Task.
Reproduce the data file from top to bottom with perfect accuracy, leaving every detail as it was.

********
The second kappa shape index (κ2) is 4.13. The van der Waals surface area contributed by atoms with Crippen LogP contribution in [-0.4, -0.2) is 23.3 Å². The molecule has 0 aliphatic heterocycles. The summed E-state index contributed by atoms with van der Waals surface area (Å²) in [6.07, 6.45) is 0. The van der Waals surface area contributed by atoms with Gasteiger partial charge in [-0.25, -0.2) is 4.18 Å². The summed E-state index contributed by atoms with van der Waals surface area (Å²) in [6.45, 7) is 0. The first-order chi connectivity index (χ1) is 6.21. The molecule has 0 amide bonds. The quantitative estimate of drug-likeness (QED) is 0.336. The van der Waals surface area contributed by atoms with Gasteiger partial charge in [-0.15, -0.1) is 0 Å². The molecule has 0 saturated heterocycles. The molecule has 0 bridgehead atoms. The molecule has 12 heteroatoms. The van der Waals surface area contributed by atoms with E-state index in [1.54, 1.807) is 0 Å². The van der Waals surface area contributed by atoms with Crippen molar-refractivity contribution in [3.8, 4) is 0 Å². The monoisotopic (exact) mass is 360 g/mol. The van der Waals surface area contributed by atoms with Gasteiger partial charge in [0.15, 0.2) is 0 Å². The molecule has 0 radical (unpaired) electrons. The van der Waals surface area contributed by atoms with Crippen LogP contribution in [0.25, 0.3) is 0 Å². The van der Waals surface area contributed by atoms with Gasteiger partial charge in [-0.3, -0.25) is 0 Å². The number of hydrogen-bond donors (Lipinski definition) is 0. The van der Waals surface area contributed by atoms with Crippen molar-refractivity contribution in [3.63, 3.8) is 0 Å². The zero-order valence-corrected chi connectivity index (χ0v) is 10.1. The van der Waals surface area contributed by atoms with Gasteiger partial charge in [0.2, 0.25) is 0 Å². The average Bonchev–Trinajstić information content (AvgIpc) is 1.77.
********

The second kappa shape index (κ2) is 4.13. The van der Waals surface area contributed by atoms with Crippen LogP contribution in [-0.4, -0.2) is 23.3 Å². The molecule has 0 aliphatic heterocycles. The summed E-state index contributed by atoms with van der Waals surface area (Å²) in [6.07, 6.45) is 0. The van der Waals surface area contributed by atoms with Gasteiger partial charge in [-0.25, -0.2) is 4.18 Å². The summed E-state index contributed by atoms with van der Waals surface area (Å²) in [6.45, 7) is 0. The first-order chi connectivity index (χ1) is 6.21. The molecule has 0 amide bonds. The quantitative estimate of drug-likeness (QED) is 0.336. The van der Waals surface area contributed by atoms with Gasteiger partial charge in [-0.15, -0.1) is 0 Å². The molecule has 0 saturated heterocycles. The molecule has 0 bridgehead atoms. The molecule has 12 heteroatoms. The van der Waals surface area contributed by atoms with E-state index in [1.54, 1.807) is 0 Å². The van der Waals surface area contributed by atoms with Crippen molar-refractivity contribution in [3.8, 4) is 0 Å². The monoisotopic (exact) mass is 360 g/mol. The van der Waals surface area contributed by atoms with Gasteiger partial charge in [0.15, 0.2) is 0 Å². The molecule has 0 radical (unpaired) electrons. The van der Waals surface area contributed by atoms with Crippen LogP contribution in [0.25, 0.3) is 0 Å². The van der Waals surface area contributed by atoms with Gasteiger partial charge in [-0.3, -0.25) is 0 Å². The number of hydrogen-bond donors (Lipinski definition) is 0. The van der Waals surface area contributed by atoms with Crippen molar-refractivity contribution in [3.63, 3.8) is 0 Å². The zero-order valence-corrected chi connectivity index (χ0v) is 10.1. The van der Waals surface area contributed by atoms with Gasteiger partial charge in [0.2, 0.25) is 0 Å². The average Bonchev–Trinajstić information content (AvgIpc) is 1.77.